Late Sunday evening on the 18th of April, 12 of the wealthiest and most well-known European soccer clubs announced the formation of a private, invite-only league that would play outside of their respective traditional domestic league competition. Dubbed “The Super League,” the elite entity had been subject of rumor and speculation for years. But apparently the loss in revenue brought on by the COVID-19 shutdowns and limited, fan-free competition over the last year solidified each ownership group’s determination to form this first of its kind private league. The 12 initial members put invites out to a French powerhouse and two prominent German clubs to round out the group to 15 clubs, with the remaining five each year subject to invitation by the permanent members for a total of 20 annual participants.
The move by these clubs sparked and immediate backlash from players, European soccer agencies, and especially soccer fans around the world – including those that root for one of the 12. The backlash was well-deserved. After all, what was broken? The governing body of European soccer, the Union of European Football Associations (UEFA), already administers the annual “Champions League,” a tournament pitting together the top finishers among the dozens of individual European domestic leagues. It is considered by some more prestigious to win the Champions League than it is the World Cup among national teams.
Culturally, European soccer fans also treat their local clubs – from small market to the large, big city teams – as their birthright. They consider themselves nothing short of de facto public owners. For billionaire ownership groups to take these elite clubs out of competition with other domestic clubs was tantamount to treason. It is not quite analogous but certainly a blasphemy on par with, if not larger than, America’s great domestic sports sin – a beloved team leaving one city and relocating elsewhere.
But beyond these organizational or cultural slights lay the most egregious: the move was nothing more than a brazen money grab. The wealthiest European clubs were forming an exclusive entity to make them even wealthier. According to Tariq Panja and Rory Smith of the New York Times, the 12 club’s own estimates predicted a whopping $400 million each under the new financial model, and billions more in television revenues secured from broadcasters competing to air Super League competition and the ad revenue that would accompany it. Normally, each domestic competition’s windfall revenues are redistributed to smaller, less wealthy clubs by UEFA. However, this new revenue would solely be kept by Super League members, leaving a gaping lack of in investment behind to strengthen the respective domestic leagues and make the books of smaller clubs whole.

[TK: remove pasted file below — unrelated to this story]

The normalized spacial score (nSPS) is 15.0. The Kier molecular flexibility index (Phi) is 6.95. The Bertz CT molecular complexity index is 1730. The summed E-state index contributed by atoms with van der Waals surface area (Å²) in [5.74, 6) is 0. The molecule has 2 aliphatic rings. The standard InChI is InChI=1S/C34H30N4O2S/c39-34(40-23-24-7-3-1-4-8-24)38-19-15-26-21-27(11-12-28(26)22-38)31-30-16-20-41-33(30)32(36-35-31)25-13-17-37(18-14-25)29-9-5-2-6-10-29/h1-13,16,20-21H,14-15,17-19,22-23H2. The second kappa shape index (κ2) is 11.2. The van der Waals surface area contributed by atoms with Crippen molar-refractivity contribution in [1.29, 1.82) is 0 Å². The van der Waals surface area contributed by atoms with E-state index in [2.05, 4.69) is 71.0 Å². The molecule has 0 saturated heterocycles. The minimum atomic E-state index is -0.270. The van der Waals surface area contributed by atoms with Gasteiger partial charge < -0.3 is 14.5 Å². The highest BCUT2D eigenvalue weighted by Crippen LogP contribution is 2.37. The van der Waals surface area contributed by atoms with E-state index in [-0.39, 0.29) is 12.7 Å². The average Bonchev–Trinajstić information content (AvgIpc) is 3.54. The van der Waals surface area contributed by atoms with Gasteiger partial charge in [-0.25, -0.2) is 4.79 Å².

Soccer fans viewed the greed and elitism for what it was, and their reaction to the official announcement was swift and merciless. Throngs of fans with clubs both in and outside the proposed Super League held rallies and marches with homemade protest signs. One Liverpool fan caught by a photographer made a sign saying “Football belongs to us, not to you.” Soccer legend David Beckham even released a statement on Instagram accompanied by a photo of him rallying with protesting fans. The statement ended with, “We need football to be fair and we need competitions based on merit. Unless we protect these values the game we love is in danger…” U.K. Prime Minister Boris Johnson weighed in, saying, “Plans for a European Super League would be very damaging for football and we support football authorities in taking action.” His wish was granted weeks earlier when UEFA itself, along with the Federal of International Football Associations (FIFA) threatened punitive sanctions against Super League clubs if they moved forward. Calling them “snakes and liars,” UEFA President Aleksander Ceferin threatened to ban Super League clubs from also competing in domestic leagues, and FIFA threatened to bar those club’s players from representing their countries in International competition like the Olympics and World Cup. The outrage worked. Within 48 hours, the German clubs said they had no interest in their invitations to join. England’s Chelsea and Manchester City stated they were taking steps to withdraw. North London’s Arsenal Football Club Tweeted, “We made a mistake.” John Henry, owner of the Boston Red Sox and England’s Liverpool club, released a two-minute video apologizing to fans for his miscalculation. By Wednesday evening, the Super League was all but dead. And while it is hard to trust these owners not to try again in happier times when fans may be more carefree, it was comforting to see soccer fans adopt the spirit of protest that lit up 2020 and continue putting their voices to use and activating their feet in 2021 to defeat big-monied interests. It is unfortunately a sight we don’t see often enough, let alone owners actually listening to their fans.
It also did not include the thing that, in my opinion, makes top level European soccer great – relegation. Everyone has to earn it on the field, every year. Sadly I think college football will do something like a super league someday.
The Daily podcast did a good show on the super league btw.
Thanks for reading, Erik! Always appreciate your reading and commenting.
Barcelona vs. Eibar, Juventus vs. Croton, Chelsea vs. Sheffield is what’s wrong. Every professional league is a money grab. Let the best play the best. Or go enjoy watching your local men’s and women’s sign-up leagues. Play co-ed. But I don’t see the moral dilemma. Just an old school model protecting its money interest from an upstart that threatens it. Enough of the drama about ruing the day when football stopped being a gentlemen’s game 🙂 https://www.netflix.com/title/80244928
Nah, Jim, it’s capitalism at its ugliest. The fact that 3 American owners of British Clubs helped get this idea rolling has nothing but my eyes rolling.